Letters: Hospital parking fees

Hospital parking fees penalise the vulnerable
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I wish to highlight the appalling state of affairs in the hospitals in England with car parking. My mother was taken into Good Hope Hospital in the West Midlands on 27 December and, despite the best efforts of the medical staff, sadly passed away on 16 January.

She received the highest standard of care from dedicated doctors and nurses in the intensive therapy unit, and her final 24 hours were handled with the utmost care; I have nothing but admiration for the staff. My father, brother and I were able to remain with her throughout this period and take some comfort from our last day with her. But during this distressing period, one of us was obliged to occasionally leave my dying mother's side to go and feed the car-parking meter, under the eye of the wardens (employed by an outside contractor). The comparison between the professionalism and compassion of the medical staff and the money-grabbing attitude with regard to car parking is almost beyond belief.

Having spent the best part of three weeks in and out of the ITU, we got to know several nurses, and I was disgusted when told they also have to pay £7 a day to park. One told me she had been fined £30 for over-staying when she volunteered to work longer to help another patient. This disgraceful state of affairs exists only in England, not Scotland or Wales, and raised a total of only £116m for hospitals. Given that the total budget for the NHS is £110bn, parking is raising a mere 0.1 per cent of that.

Set against the carefree way the government is now spending billions of taxpayers' money in an attempt to prop up the financial system, hospital car-parking charges are exposed as a mean-spirited, mendacious method of fleecing vulnerable people and dedicated medical professionals.

Gary Carter

Shrewsbury, Shropshire

Harsh treatment of asylum-seekers

Asylum-seekers are among the most vulnerable people in Britain. Many are the survivors of war, torture and rape. I have met many asylum-seekers in the course of my work for Medical Justice. I go into immigration detention centres (IRCs) to assess if their scars are consistent with the accounts of their torture.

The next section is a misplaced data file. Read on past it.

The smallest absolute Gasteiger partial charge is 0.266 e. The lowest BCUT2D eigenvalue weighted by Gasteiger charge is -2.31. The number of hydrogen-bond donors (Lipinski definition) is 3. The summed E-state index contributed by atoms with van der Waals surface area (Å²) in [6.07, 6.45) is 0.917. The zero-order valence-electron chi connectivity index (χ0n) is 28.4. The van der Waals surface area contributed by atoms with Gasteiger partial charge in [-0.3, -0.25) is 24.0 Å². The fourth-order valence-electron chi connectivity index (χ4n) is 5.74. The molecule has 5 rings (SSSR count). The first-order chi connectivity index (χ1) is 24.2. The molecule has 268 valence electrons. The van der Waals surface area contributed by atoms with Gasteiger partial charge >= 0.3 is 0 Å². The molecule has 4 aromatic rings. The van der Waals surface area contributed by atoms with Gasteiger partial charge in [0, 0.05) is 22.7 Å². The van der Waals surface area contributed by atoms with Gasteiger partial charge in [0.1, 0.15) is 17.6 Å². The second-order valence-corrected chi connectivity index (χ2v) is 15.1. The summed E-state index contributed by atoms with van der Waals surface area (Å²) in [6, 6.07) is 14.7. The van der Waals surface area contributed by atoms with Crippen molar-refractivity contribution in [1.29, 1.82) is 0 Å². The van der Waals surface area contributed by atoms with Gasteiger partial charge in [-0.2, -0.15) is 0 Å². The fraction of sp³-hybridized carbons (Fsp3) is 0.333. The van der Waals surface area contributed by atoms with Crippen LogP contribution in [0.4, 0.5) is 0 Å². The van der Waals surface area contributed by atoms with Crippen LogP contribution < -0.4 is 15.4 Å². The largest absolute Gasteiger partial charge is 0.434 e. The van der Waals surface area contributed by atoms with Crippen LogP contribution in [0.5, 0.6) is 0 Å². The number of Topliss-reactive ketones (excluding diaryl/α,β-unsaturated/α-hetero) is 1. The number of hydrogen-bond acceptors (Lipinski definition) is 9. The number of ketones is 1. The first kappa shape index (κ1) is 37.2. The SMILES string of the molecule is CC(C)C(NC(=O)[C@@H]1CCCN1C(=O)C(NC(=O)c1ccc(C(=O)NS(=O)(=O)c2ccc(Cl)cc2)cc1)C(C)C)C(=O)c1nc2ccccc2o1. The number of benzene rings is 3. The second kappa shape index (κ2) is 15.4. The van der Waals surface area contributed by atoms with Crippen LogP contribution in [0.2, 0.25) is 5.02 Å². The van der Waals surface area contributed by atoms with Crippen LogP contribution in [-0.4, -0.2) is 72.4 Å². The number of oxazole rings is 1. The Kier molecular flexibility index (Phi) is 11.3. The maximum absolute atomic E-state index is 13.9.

The stories are distressing. To add to their distress, they tell me how they are racially abused and sometimes assaulted by guards in the IRCs and the escorts who are trying to remove them back to their own country. Indeed, 12 cases I have seen were documented in the dossier Outsourcing Abuse and are part of Dame Nuala O'Loan's investigations as described in The Independent (14 February).

I didn't want to believe that such things could happen here. But the descriptions that unfolded were so similar, the beating when they are being moved between IRCs and at the airports which often seem to involve several escorts; the asylum-seekers in handcuffs, legs tied together, heads forced down before the seat in front with a strong grip around the neck.

Some thought they were going to die. Those I see have been returned to the IRC because the pilot has refused to carry them. One young man told me eight men were trying to force him on to the plane, and as he hung desperately on to the fuselage a policeman beat his fingers with a hammer.

Men and women tell me of being subjected repeatedly to abusive racist language. The guards, escorts and police who behave in abusive, racist and sometimes violent ways towards such vulnerable people seem rarely to be held to account. Part of the training of IRC guards and escorts should be recognition of detainees' distress and how to treat them with the dignity and compassion they deserve.

Dr Charmian Goldwyn

Volunteer Doctor, The Medical Justice Network, London SW13

Robert Verkaik's article suggesting a partial remedy to the problems in the detention centre sector was timely, and echoed recent experiences. Over the past year, I have been in close touch with several people enduring detention as well as having been a regular visitor to Colnbrook Immigration Removal Centre.

The general air is one of seediness among the officers, with a few honourable exceptions, a patronising, if not downright hostile attitude to the detainees, who are inevitably regarded as criminals, imprisoned as they are and often on the verge of deportation. Many have already been imprisoned elsewhere as a result of arriving with false documents. And each month they are issued with a report couched in language that reinforces the idea of criminality.